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Sarah's Key

(2011) ** 1/2 Pg-13
113 min. The Weinstein Company. Director: Gilles Paquet-Brenner. Cast: Kristin Scott Thomas, Melusine Mayance, Niels Astrup, Frédéric Pierrot (II), Michel Duchaussoy.

/content/films/4142/1.jpgThe genealogy craze of the last several years reflects a hunger to put our lives in a greater context and, perhaps, to get a bit of reflected glow from our ancestors. Your own drama getting a bit dull? The trials of your forebears can provide past-life pride in the endurance of the family line. The French drama Sarah's Key gives genealogy a twist as a modern-day woman obsessively plumbs the past of a family not her own, eventually turning up a descendant who has forgotten never to forget.

Indeed, the Holocaust plays a part in Sarah's Key, adapted by writer-director Gilles Paquet-Brenner and co-screenwriter Serge Joncour from Tatiana de Rosnay's novel. Everyone's favorite bilingual star Kristin Scott Thomas plays journalist Julia Jarmond, assigned by her magazine to cover the sixtieth anniversary of the Vél' d'Hiv' Roundup. An enduring national shame, the Vél' d'Hiv' Roundup found the French police arresting 13,000 Jews in Paris, holding them in a velodrome (under conditions likened to the fallout of Hurricane Katrina), then transporting them to an internment camp before their final destination of Auschwitz.

Coincidentally, the apartment Julia and her husband have inherited from his family once belonged to a Jewish family displaced during the roundup. Fearing the worst, Julia begins investigating personal histories: what became of the Jewish family, and what role her own family may have played. Julia's investigation unlocks a storyline that plays out in flashbacks, that of ten-year-old Sarah Starzynski (Mélusine Mayance) and her family. During the roundup, Sarah tries to protect her brother by locking him in a secret compartment (hence Sarah's Key). By the time she realizes she may have done more harm than good, it's too late.

Strong work from Mayance and Thomas keeps Sarah's Key from rusting amid the sometime soddenness of the script. Mayance captures Sarah's guilessness, guilt and terror, while Thomas evokes the infiltration of the past into Julia's present, a Pandora's Box of truth she couldn't close if she wanted to. Long after her story is filed, Julia can't let it go, and she realizes that if she is to exorcise Sarah's ghost, she will have to track down her descendants and make sure the past meets up with the present for all concerned. This path eventually leads Julia to a man (Aidan Quinn) who realizes his ancestry has been something of a lie.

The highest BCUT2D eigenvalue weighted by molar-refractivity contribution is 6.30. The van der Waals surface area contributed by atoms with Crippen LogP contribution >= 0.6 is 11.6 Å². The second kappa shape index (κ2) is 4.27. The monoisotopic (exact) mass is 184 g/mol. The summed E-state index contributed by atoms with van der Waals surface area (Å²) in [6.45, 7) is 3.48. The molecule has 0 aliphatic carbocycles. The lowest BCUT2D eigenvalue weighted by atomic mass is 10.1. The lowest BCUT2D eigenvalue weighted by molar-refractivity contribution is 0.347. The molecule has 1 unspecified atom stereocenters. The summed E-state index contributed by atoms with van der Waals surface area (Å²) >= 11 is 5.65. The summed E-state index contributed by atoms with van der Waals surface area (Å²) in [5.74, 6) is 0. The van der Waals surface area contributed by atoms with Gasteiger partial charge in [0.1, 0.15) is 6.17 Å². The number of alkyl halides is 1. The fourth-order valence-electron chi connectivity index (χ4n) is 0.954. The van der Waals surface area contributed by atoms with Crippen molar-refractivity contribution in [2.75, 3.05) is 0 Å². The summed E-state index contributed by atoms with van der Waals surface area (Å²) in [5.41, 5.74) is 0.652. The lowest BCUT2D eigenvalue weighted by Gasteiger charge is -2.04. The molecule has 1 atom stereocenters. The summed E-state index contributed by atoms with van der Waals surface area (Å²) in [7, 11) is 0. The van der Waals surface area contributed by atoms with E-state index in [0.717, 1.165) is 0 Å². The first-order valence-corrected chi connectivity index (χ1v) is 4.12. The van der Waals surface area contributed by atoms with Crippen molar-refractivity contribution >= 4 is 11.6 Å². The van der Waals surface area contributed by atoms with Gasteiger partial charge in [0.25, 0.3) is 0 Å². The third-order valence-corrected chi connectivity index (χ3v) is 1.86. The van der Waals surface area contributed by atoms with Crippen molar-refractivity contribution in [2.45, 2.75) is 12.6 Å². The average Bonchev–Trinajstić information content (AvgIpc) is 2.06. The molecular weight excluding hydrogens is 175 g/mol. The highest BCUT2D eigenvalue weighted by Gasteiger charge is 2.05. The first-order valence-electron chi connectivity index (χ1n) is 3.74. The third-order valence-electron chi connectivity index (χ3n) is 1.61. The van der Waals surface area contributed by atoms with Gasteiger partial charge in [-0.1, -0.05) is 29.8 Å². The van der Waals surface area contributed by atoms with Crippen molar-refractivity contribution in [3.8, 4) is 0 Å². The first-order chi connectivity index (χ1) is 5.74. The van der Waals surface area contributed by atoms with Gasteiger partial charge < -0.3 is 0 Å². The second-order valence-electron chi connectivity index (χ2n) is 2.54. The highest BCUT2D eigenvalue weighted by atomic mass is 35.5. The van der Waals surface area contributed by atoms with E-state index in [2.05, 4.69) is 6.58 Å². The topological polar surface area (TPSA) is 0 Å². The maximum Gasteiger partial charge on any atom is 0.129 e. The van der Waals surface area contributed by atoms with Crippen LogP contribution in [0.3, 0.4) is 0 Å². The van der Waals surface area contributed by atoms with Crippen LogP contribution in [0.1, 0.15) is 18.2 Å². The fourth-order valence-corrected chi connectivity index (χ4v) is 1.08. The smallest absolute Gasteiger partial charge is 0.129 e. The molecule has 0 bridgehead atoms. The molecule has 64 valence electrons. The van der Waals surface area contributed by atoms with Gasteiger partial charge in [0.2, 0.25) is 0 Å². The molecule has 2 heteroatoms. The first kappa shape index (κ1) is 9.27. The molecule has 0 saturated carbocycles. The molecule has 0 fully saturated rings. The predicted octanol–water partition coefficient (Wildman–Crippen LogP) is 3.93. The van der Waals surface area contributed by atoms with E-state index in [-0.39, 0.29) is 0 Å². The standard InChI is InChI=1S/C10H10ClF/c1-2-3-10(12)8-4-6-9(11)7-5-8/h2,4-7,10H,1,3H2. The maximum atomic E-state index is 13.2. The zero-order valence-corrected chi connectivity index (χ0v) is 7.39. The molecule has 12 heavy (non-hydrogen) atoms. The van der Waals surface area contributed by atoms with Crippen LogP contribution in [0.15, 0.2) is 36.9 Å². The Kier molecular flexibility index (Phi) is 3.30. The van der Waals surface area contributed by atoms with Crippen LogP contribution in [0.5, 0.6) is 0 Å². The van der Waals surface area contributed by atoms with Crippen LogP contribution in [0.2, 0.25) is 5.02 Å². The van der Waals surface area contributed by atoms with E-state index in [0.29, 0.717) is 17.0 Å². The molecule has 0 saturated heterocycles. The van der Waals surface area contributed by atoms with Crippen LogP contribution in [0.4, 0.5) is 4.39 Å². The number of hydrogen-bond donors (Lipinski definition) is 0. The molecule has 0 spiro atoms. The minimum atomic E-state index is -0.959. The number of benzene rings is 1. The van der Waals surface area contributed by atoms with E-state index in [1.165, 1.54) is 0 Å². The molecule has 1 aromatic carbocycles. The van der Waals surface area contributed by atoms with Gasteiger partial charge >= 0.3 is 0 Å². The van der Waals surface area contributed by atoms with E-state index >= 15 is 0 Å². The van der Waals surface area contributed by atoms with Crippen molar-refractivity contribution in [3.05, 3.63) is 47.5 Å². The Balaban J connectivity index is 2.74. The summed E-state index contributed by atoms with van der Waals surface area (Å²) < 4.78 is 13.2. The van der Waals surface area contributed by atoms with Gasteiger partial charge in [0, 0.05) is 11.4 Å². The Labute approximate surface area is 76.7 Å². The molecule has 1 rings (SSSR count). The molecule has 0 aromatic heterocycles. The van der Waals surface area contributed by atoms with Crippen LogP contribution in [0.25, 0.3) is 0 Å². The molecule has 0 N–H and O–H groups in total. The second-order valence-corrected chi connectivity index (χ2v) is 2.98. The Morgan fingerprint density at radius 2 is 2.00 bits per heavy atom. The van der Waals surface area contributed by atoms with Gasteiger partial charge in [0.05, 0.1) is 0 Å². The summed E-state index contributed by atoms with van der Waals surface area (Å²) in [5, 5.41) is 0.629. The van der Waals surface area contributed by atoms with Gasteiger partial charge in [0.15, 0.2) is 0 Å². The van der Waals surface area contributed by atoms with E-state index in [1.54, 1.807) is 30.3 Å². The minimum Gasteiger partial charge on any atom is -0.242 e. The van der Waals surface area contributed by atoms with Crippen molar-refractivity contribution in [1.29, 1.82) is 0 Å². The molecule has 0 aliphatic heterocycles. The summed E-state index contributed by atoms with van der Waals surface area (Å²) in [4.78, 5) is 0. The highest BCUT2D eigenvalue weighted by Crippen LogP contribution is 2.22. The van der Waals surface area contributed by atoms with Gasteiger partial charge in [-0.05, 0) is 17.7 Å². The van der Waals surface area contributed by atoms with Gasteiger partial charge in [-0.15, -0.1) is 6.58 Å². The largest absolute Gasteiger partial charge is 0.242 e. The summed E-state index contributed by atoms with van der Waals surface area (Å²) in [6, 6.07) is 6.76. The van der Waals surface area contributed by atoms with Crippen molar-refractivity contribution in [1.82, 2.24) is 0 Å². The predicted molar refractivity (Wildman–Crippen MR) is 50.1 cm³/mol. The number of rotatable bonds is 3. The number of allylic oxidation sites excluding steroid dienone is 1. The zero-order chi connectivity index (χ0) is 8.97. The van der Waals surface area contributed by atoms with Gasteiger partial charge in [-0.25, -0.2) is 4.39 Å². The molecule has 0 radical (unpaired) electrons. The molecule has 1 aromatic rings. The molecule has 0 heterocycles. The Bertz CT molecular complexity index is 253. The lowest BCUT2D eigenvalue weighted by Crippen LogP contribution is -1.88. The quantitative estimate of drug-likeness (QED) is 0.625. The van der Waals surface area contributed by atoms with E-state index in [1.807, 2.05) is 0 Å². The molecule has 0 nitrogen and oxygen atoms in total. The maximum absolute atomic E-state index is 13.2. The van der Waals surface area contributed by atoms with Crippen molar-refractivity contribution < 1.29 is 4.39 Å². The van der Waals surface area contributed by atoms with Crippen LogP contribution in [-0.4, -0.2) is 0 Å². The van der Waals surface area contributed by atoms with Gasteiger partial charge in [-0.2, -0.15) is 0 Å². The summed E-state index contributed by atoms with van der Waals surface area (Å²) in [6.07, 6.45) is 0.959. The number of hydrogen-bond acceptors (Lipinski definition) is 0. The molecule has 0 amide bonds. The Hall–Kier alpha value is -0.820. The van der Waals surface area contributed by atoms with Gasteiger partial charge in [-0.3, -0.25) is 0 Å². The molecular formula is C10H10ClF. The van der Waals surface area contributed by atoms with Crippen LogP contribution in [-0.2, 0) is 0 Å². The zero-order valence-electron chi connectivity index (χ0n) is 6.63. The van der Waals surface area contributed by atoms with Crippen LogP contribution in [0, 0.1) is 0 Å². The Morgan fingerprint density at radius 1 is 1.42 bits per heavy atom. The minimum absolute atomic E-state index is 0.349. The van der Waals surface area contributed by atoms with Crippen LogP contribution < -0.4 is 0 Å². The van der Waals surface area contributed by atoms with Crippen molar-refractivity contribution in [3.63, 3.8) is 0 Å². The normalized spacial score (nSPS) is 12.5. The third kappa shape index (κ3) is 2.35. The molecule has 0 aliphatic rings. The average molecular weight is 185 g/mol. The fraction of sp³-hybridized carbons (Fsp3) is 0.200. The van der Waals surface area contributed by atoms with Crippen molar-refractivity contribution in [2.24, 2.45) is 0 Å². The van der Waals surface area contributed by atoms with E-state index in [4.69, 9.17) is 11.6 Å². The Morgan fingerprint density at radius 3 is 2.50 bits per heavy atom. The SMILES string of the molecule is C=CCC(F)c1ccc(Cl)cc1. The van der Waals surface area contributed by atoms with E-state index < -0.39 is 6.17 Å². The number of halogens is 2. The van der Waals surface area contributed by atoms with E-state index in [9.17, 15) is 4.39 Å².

The truth shall set you free, so they say, and the film locates calm after the storm of Julia's obsession. Her marriage has been rattled, not only by her historical search, but by an unexpected surprise in her own relationship. Sarah's Key isn't about the past or the present but the intersection of the two in legacy, what Julia calls "the memory of who we were, and the hope of what we become.”

{This review first appeared in Palo Alto Weekly.]

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Aspect ratios: 2.35:1

Number of discs: 1

Audio: DTS-HD Master Audio 5.1

Street date: 11/22/2011

Distributor: Anchor Bay/Starz

The Weinstein Company sends home Sarah's Key on Blu-ray in a special edition featuring impressive A/V specs. The digital-to-digital transfer can be considered definitive in fidelity to the source material, with perfect color representation, outstanding detail, and well calibrated contrast and black level. The lossless DTS-HD Master Audio 5.1 mix offers top-notch home surround dynamics, with fine discrete separation, full bodyto music and sound effects, and fine clarity to the dialogue.

The sole bonus feature is a strong one: the sizeable documentary "The Making of Sarah's Key" (1:03:06, SD). The doc covers the adaptation from page to screen, including footage of pre-production rehearsals and the film shoot, as well as interviews with novelist Tatiana De Rosnay, writer-director Gilles Paquet-Brenner, producer Stéphane Marsil, publishers Héloise d'Ormesson and Gilles Cohen Solal, supervisor of special effects Antonin Seydoux, production designer Françoise Dupertuis, Niels Arestrup, and Arben Bajraktaraj.

Review gear:
Panasonic Viera TC-P55VT30 55" Plasma 1080p 3D HDTV
Oppo BDP-93 Universal Network 3D Blu-ray Disc Player
Denon AVR2112CI Integrated Network A/V Surround Receiver
Pioneer SP-BS41-LR Bookshelf Speaker (2)
Pioneer SP-C21 Center Speaker
Pioneer SW-8 Subwoofer

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